Minnesota once led the nation in innovative health care reform; here’s how we can do it again | Opinion

India Ampah holds her son, Keon Lockhart, 12 months old, as pediatrician Amanda Porro M.D. administers a measles vaccination during a visit to the hospital. Photo by Joe Raedle/Getty Images.

In the late 1990’s Minnesota was a national leader in health care reform. Minnesota’s health care innovations, such as integrated health care systems and investments in programs to provide affordable health insurance coverage, drew the attention of both the federal government and other state governments, as well as of health care reformers. Many of these innovations, along with programs to cover the uninsured, contributed to lower health care prices and higher quality care. That is why I chose to complete my graduate degree in health care economics in Minnesota — so I could study innovations, such as employer purchasing coalitions, learn the “Minnesota Way” of solving health care problems, and work with top health economists and health care executives. 

University of Minnesota-trained public health professionals became known as the “Minnesota Mafia” in recognition of their influence on health care reform across the country. The University of Minnesota’s School of Public Health was churning out graduate students who went out to every state to try to replicate the Minnesota Way. They were the movers and shakers — everyone wanted to know what was happening in Minnesota and adopt it. 

Other states are now leading on health care reform. If Minnesota wishes to reclaim its role, we will need to innovate again on health care, and particularly to address the problem that health care and quality health insurance are no longer affordable for working families, and that progress toward solutions has stagnated. 

The Minnesota Legislature and Gov.Tim Walz should take up this challenge and create health care proposals that reflect the values of the people of Minnesota. Surveys suggest that most Minnesotans believe everyone should have access to high quality health care. Unfortunately, there is disagreement among elected officials on the fundamental question of whether we should be our brothers’ and sisters’ keepers — i.e. should we subsidize health care for those unable to pay. Resolution of this fundamental question is critical, since a failure to do so is a default judgement in opposition to subsidies. Many Minnesotans would support health care subsidies because they view access to health care as an essential human right, while others view health care as a commodity, available based on ability to pay the market price.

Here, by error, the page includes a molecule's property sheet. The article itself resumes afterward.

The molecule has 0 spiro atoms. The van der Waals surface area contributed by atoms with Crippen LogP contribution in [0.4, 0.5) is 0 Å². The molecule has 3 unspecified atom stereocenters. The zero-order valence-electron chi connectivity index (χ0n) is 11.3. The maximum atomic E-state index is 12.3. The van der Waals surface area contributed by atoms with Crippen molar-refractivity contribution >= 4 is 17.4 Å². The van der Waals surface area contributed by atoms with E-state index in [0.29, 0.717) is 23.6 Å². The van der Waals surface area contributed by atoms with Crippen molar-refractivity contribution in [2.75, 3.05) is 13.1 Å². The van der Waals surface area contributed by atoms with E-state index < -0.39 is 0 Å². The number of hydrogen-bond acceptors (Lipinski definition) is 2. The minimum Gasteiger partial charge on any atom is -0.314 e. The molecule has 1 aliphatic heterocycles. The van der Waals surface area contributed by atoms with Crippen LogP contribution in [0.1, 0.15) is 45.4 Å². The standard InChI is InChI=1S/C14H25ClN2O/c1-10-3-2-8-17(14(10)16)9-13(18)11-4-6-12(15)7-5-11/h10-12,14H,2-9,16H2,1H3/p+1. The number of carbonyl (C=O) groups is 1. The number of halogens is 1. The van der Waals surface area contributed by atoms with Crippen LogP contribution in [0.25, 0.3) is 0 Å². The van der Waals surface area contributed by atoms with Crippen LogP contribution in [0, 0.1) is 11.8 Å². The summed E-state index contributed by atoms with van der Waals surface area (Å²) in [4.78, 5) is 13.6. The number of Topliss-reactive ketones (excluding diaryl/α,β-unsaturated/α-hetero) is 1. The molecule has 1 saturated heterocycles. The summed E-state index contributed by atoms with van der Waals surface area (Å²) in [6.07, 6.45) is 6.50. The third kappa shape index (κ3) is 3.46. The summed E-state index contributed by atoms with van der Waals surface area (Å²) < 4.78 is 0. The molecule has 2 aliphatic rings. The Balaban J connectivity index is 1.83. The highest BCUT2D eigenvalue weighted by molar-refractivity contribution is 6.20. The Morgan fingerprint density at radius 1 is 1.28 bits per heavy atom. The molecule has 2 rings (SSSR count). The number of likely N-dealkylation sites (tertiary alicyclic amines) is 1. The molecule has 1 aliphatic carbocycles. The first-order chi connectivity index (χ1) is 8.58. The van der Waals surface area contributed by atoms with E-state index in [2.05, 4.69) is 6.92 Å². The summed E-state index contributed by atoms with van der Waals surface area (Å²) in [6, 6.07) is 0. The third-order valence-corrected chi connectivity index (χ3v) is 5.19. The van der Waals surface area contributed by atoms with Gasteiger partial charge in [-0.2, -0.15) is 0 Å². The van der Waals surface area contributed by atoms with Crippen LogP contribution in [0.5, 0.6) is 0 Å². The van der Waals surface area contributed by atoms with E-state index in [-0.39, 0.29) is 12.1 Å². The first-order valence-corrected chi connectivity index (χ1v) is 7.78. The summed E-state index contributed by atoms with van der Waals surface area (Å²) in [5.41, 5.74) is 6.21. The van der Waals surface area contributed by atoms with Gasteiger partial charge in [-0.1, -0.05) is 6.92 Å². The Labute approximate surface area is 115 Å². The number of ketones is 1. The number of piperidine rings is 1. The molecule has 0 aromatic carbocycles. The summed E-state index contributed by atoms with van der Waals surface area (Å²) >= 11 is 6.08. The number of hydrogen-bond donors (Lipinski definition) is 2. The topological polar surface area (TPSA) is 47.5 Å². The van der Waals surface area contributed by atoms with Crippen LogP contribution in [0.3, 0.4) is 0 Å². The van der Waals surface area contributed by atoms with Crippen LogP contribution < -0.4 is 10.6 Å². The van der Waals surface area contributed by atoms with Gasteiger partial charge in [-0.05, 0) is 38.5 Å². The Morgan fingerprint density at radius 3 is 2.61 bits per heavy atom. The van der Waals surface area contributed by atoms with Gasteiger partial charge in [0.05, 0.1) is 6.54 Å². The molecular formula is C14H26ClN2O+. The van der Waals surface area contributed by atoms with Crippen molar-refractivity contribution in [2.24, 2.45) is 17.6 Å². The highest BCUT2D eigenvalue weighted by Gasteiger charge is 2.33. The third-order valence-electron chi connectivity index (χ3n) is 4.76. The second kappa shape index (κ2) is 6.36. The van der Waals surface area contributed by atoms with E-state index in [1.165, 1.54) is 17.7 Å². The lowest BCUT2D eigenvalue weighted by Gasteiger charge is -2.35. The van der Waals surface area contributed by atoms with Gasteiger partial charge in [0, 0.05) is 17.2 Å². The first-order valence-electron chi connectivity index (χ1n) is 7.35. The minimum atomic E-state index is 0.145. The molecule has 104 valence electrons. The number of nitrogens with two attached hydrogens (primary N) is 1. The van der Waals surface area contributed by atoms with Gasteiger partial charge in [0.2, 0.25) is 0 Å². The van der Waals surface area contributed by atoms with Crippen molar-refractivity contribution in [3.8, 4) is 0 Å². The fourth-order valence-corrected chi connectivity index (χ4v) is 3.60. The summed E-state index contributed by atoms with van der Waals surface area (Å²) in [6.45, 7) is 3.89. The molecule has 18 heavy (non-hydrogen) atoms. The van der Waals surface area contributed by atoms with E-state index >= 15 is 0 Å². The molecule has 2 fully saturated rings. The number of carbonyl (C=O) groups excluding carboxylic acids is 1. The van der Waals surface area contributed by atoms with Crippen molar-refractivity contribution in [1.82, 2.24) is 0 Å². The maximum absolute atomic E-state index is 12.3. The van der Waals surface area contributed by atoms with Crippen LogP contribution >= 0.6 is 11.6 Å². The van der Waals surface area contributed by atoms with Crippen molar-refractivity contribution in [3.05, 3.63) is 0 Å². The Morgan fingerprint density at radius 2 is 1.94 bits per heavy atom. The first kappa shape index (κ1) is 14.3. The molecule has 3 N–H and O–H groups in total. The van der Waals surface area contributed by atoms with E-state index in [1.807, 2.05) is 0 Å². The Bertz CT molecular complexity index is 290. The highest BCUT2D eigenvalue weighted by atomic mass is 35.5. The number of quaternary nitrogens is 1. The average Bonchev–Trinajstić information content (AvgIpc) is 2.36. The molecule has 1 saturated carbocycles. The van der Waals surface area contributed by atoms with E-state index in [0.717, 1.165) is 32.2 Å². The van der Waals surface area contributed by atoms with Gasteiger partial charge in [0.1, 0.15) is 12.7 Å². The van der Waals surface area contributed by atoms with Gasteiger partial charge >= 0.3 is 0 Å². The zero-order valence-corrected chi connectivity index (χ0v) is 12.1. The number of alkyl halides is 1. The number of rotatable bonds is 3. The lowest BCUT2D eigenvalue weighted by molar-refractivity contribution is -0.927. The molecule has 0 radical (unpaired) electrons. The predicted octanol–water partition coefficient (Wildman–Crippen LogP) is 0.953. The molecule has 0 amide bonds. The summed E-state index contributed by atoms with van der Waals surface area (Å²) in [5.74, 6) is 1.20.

If bipartisan agreement can be reached on subsidies, the next hurdle is determining how to pay for expanding health care access. There are many revenue options available, but a significant lack of political will to implement them. In general, Republicans voice concern with government intervention, and Democrats have concerns about market-based approaches. A reasonable compromise likely needs to involve a combination — government regulation and financing of private health care coverage and delivery, a mix of public and private health care. 

Successful reform needs to be incremental. A total overhaul will not be successful, either politically or financially. The costs involved in public assumption of all health care financing are mind-boggling, and the voting public — even voters in highly progressive states and in the Democratic Presidential primaries — has rejected massive reform every time it has been proposed.

One other crucial problem with major reform is that every dollar of health care expenditure is a dollar of income for workers in the health sector. In Minnesota, health care is the largest employer and contributes $36 billion to our state’s economy.  Any reform must consider effects on employment. Health care in America is also very complex and fragmented, making major reform difficult to achieve. 

This all suggests that the most feasible starting point for incremental reform is building off the Affordable Care Act (ACA).  Many health economists think the best place to start is by offering a public option. A public option can be as simple as extending MinnesotaCare coverage to those who wish to purchase it — such as those without employer sponsored insurance or those who cannot afford it, those who wish to retire before they are eligible for Medicare, entrepreneurs and their dependents, farmers, and small businesses and their owners and employees.